Our challenge now should be to sort out, as individuals and as a society, the tangled priorities of our own personal responsibilities. Does our duty to stimulate the economy and support local businesses outweigh our personal responsibility to save for all the rainy days we are in for? Does our onus to maximize self-sufficiency surpass our obligation to leave some toilet paper for the next customer (hint, no!)? How do we balance our economic needs with our responsibility to protect our neighbors, coworkers, and families? Is it our duty to utilize our essential services to keep people employed, or to minimize our use to try to protect workers? What can we do? What should we do?

The people who sat at their sewing machines making mask after mask have been asking the right questions. The people putting bags of groceries into trunks at the local food banks are doing or exceeding their duty. The essential workers who keep us all fed and tend to our health are what a retired Royal Navy man of my acquaintance once referred to as ABCD. Above and beyond the call of duty.

Now, more than ever in most of our lifetimes, it is about what we can do for our country. It isn’t about us and our freedoms and rights, it’s about we. We the families and neighborhoods, the towns and cities, the states and the United States, the world. We the people, not we the persons.

Missing Multigenerational Interaction

Family of many ages on wooden rope swings, youngest to oldest, left to right.
It’s normal for humans to be around other humans of all ages. Image via Adobe Stock.

I ran across this article today in Aeon by Sarah Menkedick. It is a long-form reflection on the segregation of family (kid-centered) and adult life in the United States. She makes some interesting points, but it really got me thinking that this divide, which she attributes partially to a lack of community, cuts both ways.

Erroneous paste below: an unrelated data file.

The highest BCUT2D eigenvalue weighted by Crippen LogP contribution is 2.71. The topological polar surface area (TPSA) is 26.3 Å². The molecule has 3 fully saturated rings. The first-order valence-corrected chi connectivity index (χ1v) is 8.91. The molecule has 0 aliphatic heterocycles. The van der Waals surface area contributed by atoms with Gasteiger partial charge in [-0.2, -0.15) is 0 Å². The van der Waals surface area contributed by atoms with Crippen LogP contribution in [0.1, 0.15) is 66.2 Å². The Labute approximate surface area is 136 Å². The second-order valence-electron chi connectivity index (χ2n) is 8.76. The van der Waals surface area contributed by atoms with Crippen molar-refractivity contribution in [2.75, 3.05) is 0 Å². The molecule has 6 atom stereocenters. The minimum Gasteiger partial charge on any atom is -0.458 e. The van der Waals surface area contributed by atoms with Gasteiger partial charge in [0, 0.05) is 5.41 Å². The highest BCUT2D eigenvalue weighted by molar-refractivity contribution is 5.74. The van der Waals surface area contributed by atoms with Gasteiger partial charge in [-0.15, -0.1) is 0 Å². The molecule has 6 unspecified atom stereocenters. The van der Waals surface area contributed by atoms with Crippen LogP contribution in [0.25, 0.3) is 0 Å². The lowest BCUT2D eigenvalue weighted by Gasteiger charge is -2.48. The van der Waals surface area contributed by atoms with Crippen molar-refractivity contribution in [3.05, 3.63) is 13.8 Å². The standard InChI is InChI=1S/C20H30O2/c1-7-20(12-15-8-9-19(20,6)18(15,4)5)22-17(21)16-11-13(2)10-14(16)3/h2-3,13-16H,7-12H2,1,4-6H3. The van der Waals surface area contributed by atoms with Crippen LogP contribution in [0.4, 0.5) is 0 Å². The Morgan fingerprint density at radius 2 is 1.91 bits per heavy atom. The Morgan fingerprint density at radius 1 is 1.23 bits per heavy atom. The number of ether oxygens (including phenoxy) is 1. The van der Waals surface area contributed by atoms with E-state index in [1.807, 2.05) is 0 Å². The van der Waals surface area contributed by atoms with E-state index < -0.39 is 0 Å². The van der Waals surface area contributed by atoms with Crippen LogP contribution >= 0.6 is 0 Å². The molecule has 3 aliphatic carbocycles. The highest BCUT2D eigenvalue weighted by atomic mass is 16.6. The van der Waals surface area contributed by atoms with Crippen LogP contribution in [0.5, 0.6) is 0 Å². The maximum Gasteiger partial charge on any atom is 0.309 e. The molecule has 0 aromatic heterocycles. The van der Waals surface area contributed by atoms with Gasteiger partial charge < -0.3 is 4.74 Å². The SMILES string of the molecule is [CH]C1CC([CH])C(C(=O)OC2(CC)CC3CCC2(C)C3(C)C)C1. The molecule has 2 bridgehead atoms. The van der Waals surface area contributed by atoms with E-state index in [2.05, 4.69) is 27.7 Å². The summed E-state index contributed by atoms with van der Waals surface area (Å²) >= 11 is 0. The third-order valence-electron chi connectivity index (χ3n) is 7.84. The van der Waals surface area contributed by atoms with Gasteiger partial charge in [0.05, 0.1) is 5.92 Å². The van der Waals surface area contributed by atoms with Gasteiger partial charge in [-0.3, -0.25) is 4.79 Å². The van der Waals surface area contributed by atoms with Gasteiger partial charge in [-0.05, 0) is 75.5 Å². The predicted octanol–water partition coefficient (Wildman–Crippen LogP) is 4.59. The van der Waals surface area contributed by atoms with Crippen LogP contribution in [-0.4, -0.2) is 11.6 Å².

I am a single, childless adult who was raised in home daycare. I think it is weird when someone doesn’t know how to interact with a kid or is uncomfortable or incompetent around them. As an adult, I have worked with kids in various capacities, from my earliest jobs day-camp counseling and clerking at my local rec center to my latest adventures in substitute teaching.

Right now, the only kids in my life are my nieces. (Who are awesome, but really teens at this point.)

I miss them. Don’t get me wrong. I could never do the home daycare that my mother did, and I’m not looking for a kid-centric career. But since I am not working with kids, and my nieces are older, there are no places in my life, even once we are all out of quarantine, where I will have any significant interaction with anyone too young to hold a job. There is just no context in our society for a childless adult to be around kids. In fact, custom dictates that we snub them as noisy, messy, and inconvenient.